‘This book explores the recent history and current positions of a number of European welfare states – specifically Germany, Denmark, Poland and Italy. The author makes the case for the continuing contribution to socio-economic stability made by welfare states in an era that is generally considered to be hostile to “welfare” and public spending. Analysis of the various countries is contextualized by their membership of the EU and the impact of EU economic and social policies on their welfare systems.
Attention is paid to specific features of welfare – notably labour market policies. Outside these, the book explores issues of gender equality and fertility rates in the context of wide-ranging social and economic change.
This volume makes a very interesting contribution to continuing debates about European welfare systems. Students will learn a lot from reading it, particularly because the book covers Eastern European issues as well as the more familiar cases of Germany and the Nordic states. Students will also benefit from the analysis of the EU’s role in country-level social policies, which is limited but somehow “not nothing”. In addition, the book conveys the rather ambivalent place of the EU in “domestic” social policy very well.’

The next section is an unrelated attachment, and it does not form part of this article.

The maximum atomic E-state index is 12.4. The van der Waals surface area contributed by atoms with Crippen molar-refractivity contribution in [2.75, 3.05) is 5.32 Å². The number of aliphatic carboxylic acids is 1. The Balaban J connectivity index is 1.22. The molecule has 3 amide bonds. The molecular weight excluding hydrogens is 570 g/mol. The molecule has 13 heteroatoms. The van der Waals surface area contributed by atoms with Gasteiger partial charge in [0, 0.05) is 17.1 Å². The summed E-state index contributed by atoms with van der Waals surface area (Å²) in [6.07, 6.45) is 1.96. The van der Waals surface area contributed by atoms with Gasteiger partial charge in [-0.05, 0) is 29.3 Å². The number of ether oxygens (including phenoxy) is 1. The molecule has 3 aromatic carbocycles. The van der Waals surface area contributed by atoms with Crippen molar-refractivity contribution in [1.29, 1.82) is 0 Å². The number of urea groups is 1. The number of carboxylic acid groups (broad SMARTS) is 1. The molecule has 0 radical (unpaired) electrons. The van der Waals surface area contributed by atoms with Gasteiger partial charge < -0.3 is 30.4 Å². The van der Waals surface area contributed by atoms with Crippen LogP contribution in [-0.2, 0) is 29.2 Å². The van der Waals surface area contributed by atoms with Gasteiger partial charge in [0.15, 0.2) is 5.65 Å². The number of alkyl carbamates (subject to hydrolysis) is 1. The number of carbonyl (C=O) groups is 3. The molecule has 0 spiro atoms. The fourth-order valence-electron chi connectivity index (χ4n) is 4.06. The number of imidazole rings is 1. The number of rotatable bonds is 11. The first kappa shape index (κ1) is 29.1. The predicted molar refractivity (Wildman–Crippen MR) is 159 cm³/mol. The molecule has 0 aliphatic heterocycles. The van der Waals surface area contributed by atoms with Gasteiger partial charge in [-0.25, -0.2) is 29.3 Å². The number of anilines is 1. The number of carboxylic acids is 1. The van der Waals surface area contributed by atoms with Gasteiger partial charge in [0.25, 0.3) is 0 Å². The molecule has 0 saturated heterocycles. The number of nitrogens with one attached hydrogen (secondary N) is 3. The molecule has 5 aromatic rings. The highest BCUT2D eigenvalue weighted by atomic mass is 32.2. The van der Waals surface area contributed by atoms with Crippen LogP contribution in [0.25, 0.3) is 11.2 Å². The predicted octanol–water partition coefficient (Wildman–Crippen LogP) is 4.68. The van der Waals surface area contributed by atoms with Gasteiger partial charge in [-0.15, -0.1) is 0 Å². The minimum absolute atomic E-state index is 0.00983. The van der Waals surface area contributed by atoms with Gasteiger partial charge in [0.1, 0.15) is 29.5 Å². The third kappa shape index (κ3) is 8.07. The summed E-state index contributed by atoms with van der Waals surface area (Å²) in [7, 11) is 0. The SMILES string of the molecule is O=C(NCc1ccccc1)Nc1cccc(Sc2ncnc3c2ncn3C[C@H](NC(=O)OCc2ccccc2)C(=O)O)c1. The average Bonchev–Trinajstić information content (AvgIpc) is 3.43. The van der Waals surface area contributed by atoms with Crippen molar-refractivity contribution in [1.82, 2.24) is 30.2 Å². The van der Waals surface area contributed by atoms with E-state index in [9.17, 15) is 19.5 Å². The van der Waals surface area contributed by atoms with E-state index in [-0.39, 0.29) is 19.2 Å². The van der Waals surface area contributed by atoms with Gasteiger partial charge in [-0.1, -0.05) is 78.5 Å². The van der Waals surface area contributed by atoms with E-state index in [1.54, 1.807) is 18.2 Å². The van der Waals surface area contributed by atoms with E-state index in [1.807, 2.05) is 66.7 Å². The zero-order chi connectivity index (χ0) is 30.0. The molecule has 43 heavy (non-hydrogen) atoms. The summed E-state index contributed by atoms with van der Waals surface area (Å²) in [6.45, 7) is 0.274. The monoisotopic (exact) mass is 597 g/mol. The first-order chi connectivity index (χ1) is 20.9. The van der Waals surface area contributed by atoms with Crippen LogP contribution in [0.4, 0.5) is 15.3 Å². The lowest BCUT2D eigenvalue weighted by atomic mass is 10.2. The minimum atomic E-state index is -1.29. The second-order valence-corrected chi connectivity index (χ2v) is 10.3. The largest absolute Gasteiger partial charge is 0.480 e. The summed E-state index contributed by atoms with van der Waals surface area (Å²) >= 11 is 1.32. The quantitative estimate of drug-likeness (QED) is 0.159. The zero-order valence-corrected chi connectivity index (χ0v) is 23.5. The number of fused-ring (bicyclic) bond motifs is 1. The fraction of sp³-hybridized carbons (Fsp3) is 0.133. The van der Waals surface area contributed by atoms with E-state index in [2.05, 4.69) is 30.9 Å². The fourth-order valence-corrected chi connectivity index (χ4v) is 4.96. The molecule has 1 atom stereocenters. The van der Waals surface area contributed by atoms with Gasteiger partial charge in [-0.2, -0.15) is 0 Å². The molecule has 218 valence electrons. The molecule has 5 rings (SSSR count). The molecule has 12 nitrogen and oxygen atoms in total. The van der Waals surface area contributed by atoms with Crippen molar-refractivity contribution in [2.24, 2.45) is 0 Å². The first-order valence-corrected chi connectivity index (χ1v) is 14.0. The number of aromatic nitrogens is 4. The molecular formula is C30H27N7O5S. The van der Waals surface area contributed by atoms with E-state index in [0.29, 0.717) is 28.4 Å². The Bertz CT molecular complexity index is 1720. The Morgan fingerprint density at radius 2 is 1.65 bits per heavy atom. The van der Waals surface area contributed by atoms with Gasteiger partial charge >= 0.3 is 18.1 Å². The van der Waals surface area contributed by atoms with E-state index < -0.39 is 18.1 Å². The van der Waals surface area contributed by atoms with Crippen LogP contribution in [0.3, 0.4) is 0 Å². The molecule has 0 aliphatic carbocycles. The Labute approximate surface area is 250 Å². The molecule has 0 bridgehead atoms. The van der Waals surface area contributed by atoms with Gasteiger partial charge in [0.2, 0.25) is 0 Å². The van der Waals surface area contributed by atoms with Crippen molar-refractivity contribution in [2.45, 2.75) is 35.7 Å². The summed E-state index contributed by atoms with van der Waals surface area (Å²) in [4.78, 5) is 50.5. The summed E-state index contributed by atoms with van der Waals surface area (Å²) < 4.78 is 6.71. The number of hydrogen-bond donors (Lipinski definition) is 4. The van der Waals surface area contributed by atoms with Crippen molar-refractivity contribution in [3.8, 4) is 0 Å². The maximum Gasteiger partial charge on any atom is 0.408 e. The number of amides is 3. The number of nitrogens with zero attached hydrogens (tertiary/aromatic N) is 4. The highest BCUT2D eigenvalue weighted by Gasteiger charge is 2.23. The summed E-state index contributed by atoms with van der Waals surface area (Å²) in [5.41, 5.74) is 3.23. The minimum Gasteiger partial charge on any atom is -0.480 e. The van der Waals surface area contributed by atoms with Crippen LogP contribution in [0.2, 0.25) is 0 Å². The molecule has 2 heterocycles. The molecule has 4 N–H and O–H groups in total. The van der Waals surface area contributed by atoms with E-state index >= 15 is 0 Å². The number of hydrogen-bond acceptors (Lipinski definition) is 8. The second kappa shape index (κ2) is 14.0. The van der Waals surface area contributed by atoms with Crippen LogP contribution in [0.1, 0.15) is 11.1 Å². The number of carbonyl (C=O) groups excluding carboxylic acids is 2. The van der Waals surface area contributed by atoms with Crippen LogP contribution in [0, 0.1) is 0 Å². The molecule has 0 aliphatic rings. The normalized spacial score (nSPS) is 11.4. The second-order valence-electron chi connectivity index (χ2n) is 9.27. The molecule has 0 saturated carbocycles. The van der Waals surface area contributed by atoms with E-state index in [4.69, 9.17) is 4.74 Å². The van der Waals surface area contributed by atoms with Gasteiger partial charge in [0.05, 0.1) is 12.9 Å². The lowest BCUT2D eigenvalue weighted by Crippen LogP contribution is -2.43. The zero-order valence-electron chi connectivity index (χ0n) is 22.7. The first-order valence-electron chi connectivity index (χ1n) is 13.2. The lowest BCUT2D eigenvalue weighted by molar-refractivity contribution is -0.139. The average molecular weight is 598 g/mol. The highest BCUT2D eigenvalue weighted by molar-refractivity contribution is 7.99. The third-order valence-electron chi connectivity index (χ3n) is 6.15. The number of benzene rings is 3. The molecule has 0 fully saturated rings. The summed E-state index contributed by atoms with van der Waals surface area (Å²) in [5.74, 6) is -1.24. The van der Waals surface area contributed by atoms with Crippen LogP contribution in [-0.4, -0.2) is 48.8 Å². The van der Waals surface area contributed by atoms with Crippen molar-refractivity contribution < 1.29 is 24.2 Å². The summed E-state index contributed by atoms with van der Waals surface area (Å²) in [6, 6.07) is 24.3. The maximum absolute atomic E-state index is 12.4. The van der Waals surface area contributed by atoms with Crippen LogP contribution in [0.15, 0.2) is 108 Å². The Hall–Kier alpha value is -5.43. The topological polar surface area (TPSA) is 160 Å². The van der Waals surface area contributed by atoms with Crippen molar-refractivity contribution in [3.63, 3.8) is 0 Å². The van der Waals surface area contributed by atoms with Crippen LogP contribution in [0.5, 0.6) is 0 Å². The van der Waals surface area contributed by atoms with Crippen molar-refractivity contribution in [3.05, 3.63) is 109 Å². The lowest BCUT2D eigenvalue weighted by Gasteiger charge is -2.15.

– Nicholas Ellison, University of York, UK